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why am i doing this?:
I’ve gotten a lot of support on Instagram and felt like this would be a fun way to show some appreciation.
First winner: 8 cards
Second winner: 4 cards
These greeting cards are made up of recycled La Croix packaging that would otherwise end up in the trash or recycled. Finding a “second use” for a material can extend its lifespan and often takes the place of another “first use” product. You might like these if you: like to write letters, are environmentally conscious, are obsessed with La Croix.
how to enter:
1. Like AND comment the above Instagram photo
2. Follow @abstract_collage on Instagram
3. Must live in the continental US
Winners are selected at random on Wednesday, May 17, 2017. I will Instagram direct message both winners to coordinate the shipping of the prizes. I’ll give each winner 3 days to respond, but if I don’t hear back from them I will continue drawing new winners until the prizes find a happy home.
This promotion is not sponsored, endorsed or administered by, or associated with, Instagram or La Croix.
“The advice I like to give young artists, or really anybody who’ll listen to me, is not to wait around for inspiration. Inspiration is for amateurs; the rest of us just show up and get to work.
If you wait around for the clouds to part and a bolt of lightning to strike you in the brain, you are not going to do an awful lot of work. All the best ideas come out of the process; they come out of the work itself.
Things occur to you. If you’re sitting around trying to dream up a great idea, you can sit there a long time before anything happens. But if you just get to work, something will occur to you and something else will occur to you and something else that you reject will push you in another direction.
Inspiration is absolutely unnecessary and somehow deceptive. You feel like you need this great idea before you can get down to work, and I find that’s almost never the case.”
“Art’s importance comes when it’s a tool for life, when it makes life more available for us.”
— Richard Tuttle
Today’s ART21 Exclusive features Richard Tuttle reflecting on a decades-long career, and the conceptual, thematic, and stylistic threads that can be consistently traced through his 26 New York gallery exhibitions. Tuttle was interviewed at Pace Gallery, where fittingly his installation 26 provided an archival record of these solo shows, collectively exposing a profound intimacy in postminimalism.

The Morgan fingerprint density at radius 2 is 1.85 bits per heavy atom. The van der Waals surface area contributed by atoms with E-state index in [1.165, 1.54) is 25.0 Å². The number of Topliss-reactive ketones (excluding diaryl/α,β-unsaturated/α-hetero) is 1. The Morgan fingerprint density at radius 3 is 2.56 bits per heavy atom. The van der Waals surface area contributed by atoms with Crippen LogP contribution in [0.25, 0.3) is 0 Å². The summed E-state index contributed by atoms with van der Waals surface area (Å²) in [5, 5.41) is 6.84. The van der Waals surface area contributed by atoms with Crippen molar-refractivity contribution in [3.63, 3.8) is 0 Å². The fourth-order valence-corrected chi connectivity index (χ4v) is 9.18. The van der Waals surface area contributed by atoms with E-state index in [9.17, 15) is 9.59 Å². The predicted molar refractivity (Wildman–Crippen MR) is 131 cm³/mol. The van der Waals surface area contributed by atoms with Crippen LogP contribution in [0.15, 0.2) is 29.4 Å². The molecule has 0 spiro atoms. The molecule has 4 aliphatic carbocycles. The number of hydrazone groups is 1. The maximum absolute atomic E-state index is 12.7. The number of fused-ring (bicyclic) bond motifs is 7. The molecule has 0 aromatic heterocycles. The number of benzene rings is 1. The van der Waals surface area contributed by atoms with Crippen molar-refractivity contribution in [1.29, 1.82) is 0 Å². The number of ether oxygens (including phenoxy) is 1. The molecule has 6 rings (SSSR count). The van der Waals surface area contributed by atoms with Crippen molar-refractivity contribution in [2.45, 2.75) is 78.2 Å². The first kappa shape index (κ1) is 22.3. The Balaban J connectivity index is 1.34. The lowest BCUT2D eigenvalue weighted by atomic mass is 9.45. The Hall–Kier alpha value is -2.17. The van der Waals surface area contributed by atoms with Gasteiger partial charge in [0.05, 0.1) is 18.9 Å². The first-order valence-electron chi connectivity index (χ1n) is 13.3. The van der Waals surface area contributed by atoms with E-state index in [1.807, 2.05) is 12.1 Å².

“I’m very committed to the idea of making an art that stays contemporary,” says Tuttle. The artist goes on to describe his interest in creating works that fuse together “the kinds of things that only happen once and the kinds of things that happen always.” Tuttle also shares advice for young artists and reflects on the value of art: “Art’s importance comes when it’s a tool for life, when it makes life more available for us.”
ART21 Exclusive is supported, in part, by the New York City Department of Cultural Affairs in partnership with the City Council; 21c Museum Hotel, and by individual contributors.
CREDITS: Producer: Ian Forster. Consulting Producer: Wesley Miller & Nick Ravich. Interview: Ian Forster. Editor: Jarred Alterman. Camera: Jarred Alterman. Sound: Ian Forster. Artwork Courtesy: Richard Tuttle & Pace Gallery. Archival Photography Courtesy: Duane Michals. Courtesy of DC Moore Gallery, New York & Whitney Museum of American Art, New York.
Ian Forster is a producer at ART21. He joined the staff in October 2009, first working on ART21
William Kentridge: Anything Is Possible
and subsequently ART21
Art in the Twenty-First Century
Season 6 and Season 7. In addition to his work on ART21′s broadcast programming for PBS, Forster oversees the Web video series ART21
Have you ever wondered what it would be like to travel back in time and look over the shoulder of one of the early 20th century’s greatest artists to watch him work? Here you go, watch Wassily Kandinsky create an abstract composition.
Barbara Cortland broke the world record – in 1983, she wrote 23 novels. She was 82 years old. Two novels a month that year. Altogether she wrote 723 published novels. Her last at age 97. When she died a year later there were 160 unpublished novels still waiting to be published. Did people like her […]
By Brian Hieggelke I once asked Michael Weinstein—who passed away suddenly after an aortic aneurysm at home last week at the age of seventy-three—why he recommended every photography show he reviewed for us, in nearly every single issue of Newcity beginning in 1990 and up to and including the edition you’re reading right now. He […]
By Brian Hieggelke In a year of important anniversaries at major visual art entities in Chicago, none is more surprising, or significant, than the 150th birthday of the School of the Art Institute. Surprising, in that unlike so many of the city’s oldest leading cultural organizations which were founded in the 1890s and are thus […]